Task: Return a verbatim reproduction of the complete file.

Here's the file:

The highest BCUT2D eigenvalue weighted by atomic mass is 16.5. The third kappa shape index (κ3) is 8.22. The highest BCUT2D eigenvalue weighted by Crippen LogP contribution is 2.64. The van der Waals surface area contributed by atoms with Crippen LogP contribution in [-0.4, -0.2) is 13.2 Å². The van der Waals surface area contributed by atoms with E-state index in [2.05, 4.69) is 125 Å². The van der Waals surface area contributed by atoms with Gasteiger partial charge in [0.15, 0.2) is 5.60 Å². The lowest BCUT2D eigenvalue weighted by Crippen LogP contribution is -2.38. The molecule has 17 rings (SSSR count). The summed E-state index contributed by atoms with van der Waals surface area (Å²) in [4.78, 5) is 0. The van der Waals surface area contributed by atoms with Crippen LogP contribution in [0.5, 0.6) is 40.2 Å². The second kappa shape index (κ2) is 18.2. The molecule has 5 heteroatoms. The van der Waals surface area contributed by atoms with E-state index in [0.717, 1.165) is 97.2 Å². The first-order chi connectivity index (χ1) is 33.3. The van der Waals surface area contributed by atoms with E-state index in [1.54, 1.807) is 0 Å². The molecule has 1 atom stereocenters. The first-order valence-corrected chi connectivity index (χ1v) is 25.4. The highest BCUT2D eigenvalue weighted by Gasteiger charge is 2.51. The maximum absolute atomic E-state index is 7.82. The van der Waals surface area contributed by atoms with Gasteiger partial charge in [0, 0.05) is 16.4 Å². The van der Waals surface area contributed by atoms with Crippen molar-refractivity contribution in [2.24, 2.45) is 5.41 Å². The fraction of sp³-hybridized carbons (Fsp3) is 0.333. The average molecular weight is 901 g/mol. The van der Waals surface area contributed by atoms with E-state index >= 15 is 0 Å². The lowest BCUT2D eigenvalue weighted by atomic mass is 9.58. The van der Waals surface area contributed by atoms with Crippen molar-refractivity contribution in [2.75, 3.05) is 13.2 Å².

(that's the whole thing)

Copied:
The highest BCUT2D eigenvalue weighted by atomic mass is 16.5. The third kappa shape index (κ3) is 8.22. The highest BCUT2D eigenvalue weighted by Crippen LogP contribution is 2.64. The van der Waals surface area contributed by atoms with Crippen LogP contribution in [-0.4, -0.2) is 13.2 Å². The van der Waals surface area contributed by atoms with E-state index in [2.05, 4.69) is 125 Å². The van der Waals surface area contributed by atoms with Gasteiger partial charge in [0.15, 0.2) is 5.60 Å². The lowest BCUT2D eigenvalue weighted by Crippen LogP contribution is -2.38. The molecule has 17 rings (SSSR count). The summed E-state index contributed by atoms with van der Waals surface area (Å²) in [4.78, 5) is 0. The van der Waals surface area contributed by atoms with Crippen LogP contribution in [0.5, 0.6) is 40.2 Å². The second kappa shape index (κ2) is 18.2. The molecule has 5 heteroatoms. The van der Waals surface area contributed by atoms with E-state index in [0.717, 1.165) is 97.2 Å². The first-order chi connectivity index (χ1) is 33.3. The van der Waals surface area contributed by atoms with E-state index in [1.54, 1.807) is 0 Å². The molecule has 1 atom stereocenters. The first-order valence-corrected chi connectivity index (χ1v) is 25.4. The highest BCUT2D eigenvalue weighted by Gasteiger charge is 2.51. The maximum absolute atomic E-state index is 7.82. The van der Waals surface area contributed by atoms with Gasteiger partial charge in [0, 0.05) is 16.4 Å². The van der Waals surface area contributed by atoms with Crippen molar-refractivity contribution in [2.24, 2.45) is 5.41 Å². The fraction of sp³-hybridized carbons (Fsp3) is 0.333. The average molecular weight is 901 g/mol. The van der Waals surface area contributed by atoms with E-state index >= 15 is 0 Å². The lowest BCUT2D eigenvalue weighted by atomic mass is 9.58. The van der Waals surface area contributed by atoms with Crippen molar-refractivity contribution in [2.75, 3.05) is 13.2 Å².